The Sibil·la is the main attraction

The Sibil·la is the main attraction, and this year marks the tenth anniversary of it having been admitted to the Unesco list of Intangible Cultural Heritage of Humanity.

24-12-2020Javier Coll

The cock crows just before dawn, does it not? It may well do, but the cock can crow at more or less any time. It depends on the type of cock. Crowing, and when it occurred, is an ancient means of time-keeping, one system for which had two cock-crowings. The first was soon after midnight and the second was at dawn. In the fifth century, Pope Sixtus III established a custom of a vigil at midnight. This was in fact after the cock had crowed. But it was still more or less midnight, and the papal vigil in Rome drew on what the ancient Romans had once called the song of the cock, which heralded the start of the day, i.e. just after midnight.

The midnight crowing helps to explain why Christmas Eve mass is known as Missa del Gall (Mass of the Cock), the term really being one that is Catalonian rather than Majorcan. It is used in Majorca, but mass for Christmas Eve has more traditionally been referred to as Matins, and this service in Mallorca is synonymous with the Cant de la Sibil·la, the Song of the Sybil.

Father Higini Anglès in a 1935 book entitled “The Music of Catalonia at the End of the Thirteenth Century” said that the Sibil·la became part of the liturgy after the conquest of Majorca. A fourteenth century codex is the first official inscribed record of the Sibil·la in Majorca. The chant had therefore become established in that century and was performed in the Cathedral. It was part of the Matins service for Christmas, which then was the nighttime liturgy that ended at dawn.

Matines at Palma's cathedral

Matins of the modern day has been pushed back to such an extent that the Christmas Eve service can start as early as 5pm. It is still Matins but in name only. Under normal circumstances, but not this year, most services are around 8pm; the latest is at 11.30pm at the Santa Catalina Thomàs Church in Palma. Because of the early start for Matins, the Missa del Gall is sometimes referred to as Missa del Pollet, Mass of the Chick.

The Sibil·la therefore has centuries of history linking it to Matins, and so synonymous is it with the mass that other aspects of the service can be overlooked. While it is the oldest element, there are typically two other key parts - the Cant de l’Àngel (Song of the Angel) and the Sermó de la Calenda (Sermon of the Calendar).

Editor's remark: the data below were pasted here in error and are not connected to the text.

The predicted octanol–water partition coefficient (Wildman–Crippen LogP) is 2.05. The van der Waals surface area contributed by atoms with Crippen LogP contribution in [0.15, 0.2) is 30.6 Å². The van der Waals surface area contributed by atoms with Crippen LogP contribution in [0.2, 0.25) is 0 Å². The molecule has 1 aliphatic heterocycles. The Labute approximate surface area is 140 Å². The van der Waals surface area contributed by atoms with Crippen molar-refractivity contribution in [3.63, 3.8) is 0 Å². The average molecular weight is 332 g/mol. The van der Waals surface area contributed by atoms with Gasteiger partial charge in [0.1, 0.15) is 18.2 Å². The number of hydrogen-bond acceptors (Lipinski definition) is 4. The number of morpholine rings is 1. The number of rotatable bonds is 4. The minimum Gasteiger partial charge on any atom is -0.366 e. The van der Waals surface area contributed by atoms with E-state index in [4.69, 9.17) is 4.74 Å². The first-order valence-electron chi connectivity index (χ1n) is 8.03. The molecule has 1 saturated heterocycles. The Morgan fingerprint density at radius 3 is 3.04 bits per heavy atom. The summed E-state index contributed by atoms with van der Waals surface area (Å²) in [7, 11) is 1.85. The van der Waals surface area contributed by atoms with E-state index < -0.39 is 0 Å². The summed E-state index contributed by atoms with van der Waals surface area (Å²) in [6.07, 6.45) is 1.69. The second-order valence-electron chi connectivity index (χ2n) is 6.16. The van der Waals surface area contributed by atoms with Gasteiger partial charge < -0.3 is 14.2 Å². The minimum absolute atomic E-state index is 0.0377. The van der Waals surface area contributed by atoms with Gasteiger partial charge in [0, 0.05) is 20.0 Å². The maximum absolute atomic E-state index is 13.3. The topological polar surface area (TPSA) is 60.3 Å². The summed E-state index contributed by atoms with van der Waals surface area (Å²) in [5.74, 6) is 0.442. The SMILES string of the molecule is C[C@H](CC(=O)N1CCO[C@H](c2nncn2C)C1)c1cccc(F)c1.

The Cant de l’Àngel is the most modern. It comes from the late nineteenth century and was originated by the Missionaries of the Sacred Hearts at Lluc Monastery. The song tells of the angels’ announcement of the birth of Jesus to the group of shepherds. Originally written in Castellano, it was translated into Mallorquí in the 1950s. It was sung by the famous Blauets choir at Lluc and has, since the 1950s, become firmly embedded in the Matins services across the island.

The exact origins of the the Sermó de la Calenda are somewhat less clear. Like the Sibil·la, once it became an essentially Mallorcan phenomenon after the banning from churches by the Council of Trent in the sixteenth century, and also like the Cant de l’Àngel, the sermon is very identifiably Mallorcan. A child announces the happy event of the birth of the Son of God and invites the faithful to celebrate and share the joy of the birth.

The sermon is believed to have originated at the Cathedral in the sixteenth century. It was given in Latin and comes from the sung announcement of the birth of Christ in the Martyrology, while the name - Sermon of the Calendar - is derived from the Latin “kalendas”. “Octavo kalendas ianuarii” means the eighth day before the first day of the calendar, i.e. the first of January. The eighth day before was Christmas Eve, and it was apparently delivered after the first song on the morning of Christmas Eve. The text of the sermon, still given by a boy, nowadays varies; parishes are free to have their own interpretations.

But the Sibil·la is the main attraction, and this year marks the tenth anniversary of it having been admitted to the Unesco list of Intangible Cultural Heritage of Humanity. There are different translations into English, but this is the one that the Cathedral has produced:

The judgement day
Will appear who have served
Jesus Christ, universal King
Man and truly eternal God
He will be lowered from the Heavens as Judge And to each one will give justice.
To the wicked he will say harshly
‘Go, you damned ones to hell
Go to the eternal fire
With your infernal prince’.
To the good he will say: ‘Come my children Possess the kingdom that is prepared for you Since the creation of the world’.
O humble Virgin, you who have given birth To the child Jesus this night Intercede with pity that your Son Will liberate us from eternal fire.
The judgement day
Will appear those who have served (God).”

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